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US set to lead world oil production

We won’t be using as much oil as was first thought this year or next. The International Energy Agency has trimmed its forecast for world demand.

The IEA, which is the industrialised countries’ energy watchdog reckon the demand for crude will drop by as much a 100,000 barrels a day next year.

The weak global economy and the impact of Hurricane Sandy were cited as two reasons behind the drop while the report added that, “rarely have so many things gone wrong in the oil patch at the same time.”

The report follows the agency’s prediction the US would overtake Saudi Arabia as the world’s largest oil producer by 2017.

It points out the production boost in the US has been made possible by new technologies helping oil, shale gas and bioenergy production.

The forecast could have huge geo-political implications for some countries especially China.

“It’s actually going to make it possible for the U.S. to pay less attention and actually foot less of the bill for protecting Middle Eastern oil supply and basically, in effect, say to China and other countries hey you guys are the big consumers now you guys have to step up and do your part,” explained Mike Wittner, Global Head of oil research at Societe Generale.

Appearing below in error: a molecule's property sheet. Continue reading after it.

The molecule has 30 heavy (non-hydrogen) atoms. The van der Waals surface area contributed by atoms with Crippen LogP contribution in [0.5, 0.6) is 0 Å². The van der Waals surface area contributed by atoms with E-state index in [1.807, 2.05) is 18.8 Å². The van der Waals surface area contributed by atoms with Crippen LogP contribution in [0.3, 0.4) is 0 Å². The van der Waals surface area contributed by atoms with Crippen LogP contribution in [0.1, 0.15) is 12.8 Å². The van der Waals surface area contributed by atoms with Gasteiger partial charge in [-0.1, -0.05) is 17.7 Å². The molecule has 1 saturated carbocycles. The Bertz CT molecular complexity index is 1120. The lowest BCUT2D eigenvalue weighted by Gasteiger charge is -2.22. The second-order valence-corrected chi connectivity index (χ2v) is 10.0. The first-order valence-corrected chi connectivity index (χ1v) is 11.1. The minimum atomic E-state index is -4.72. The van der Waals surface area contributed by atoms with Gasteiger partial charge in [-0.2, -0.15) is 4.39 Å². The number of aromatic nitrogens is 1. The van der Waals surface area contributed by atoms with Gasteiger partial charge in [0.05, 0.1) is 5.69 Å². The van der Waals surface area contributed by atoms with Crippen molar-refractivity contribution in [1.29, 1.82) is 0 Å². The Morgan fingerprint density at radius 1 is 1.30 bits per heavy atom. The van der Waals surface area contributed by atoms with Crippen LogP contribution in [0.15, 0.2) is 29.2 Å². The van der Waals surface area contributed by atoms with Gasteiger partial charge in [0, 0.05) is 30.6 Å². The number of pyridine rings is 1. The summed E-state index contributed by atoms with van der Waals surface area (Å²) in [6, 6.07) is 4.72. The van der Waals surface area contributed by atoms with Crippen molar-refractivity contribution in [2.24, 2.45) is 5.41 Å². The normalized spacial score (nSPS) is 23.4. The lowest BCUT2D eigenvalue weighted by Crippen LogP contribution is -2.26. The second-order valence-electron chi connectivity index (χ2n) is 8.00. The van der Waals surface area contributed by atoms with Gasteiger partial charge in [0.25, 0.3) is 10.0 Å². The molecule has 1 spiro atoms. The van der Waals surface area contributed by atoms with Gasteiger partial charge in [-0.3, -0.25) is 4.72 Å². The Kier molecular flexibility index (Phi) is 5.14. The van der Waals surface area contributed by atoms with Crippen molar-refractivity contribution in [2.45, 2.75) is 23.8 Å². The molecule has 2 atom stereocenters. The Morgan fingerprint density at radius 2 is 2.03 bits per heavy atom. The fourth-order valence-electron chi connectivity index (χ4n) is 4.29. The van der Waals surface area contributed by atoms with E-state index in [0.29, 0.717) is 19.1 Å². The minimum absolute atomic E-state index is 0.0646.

The report also predicts renewable power will become an indispensable part of the global energy mix by 2035, generating almost one-third of electricity on the planet the same amount as from coal.

It stresses there will have to be careful energy management for such a forecast to become a reality.

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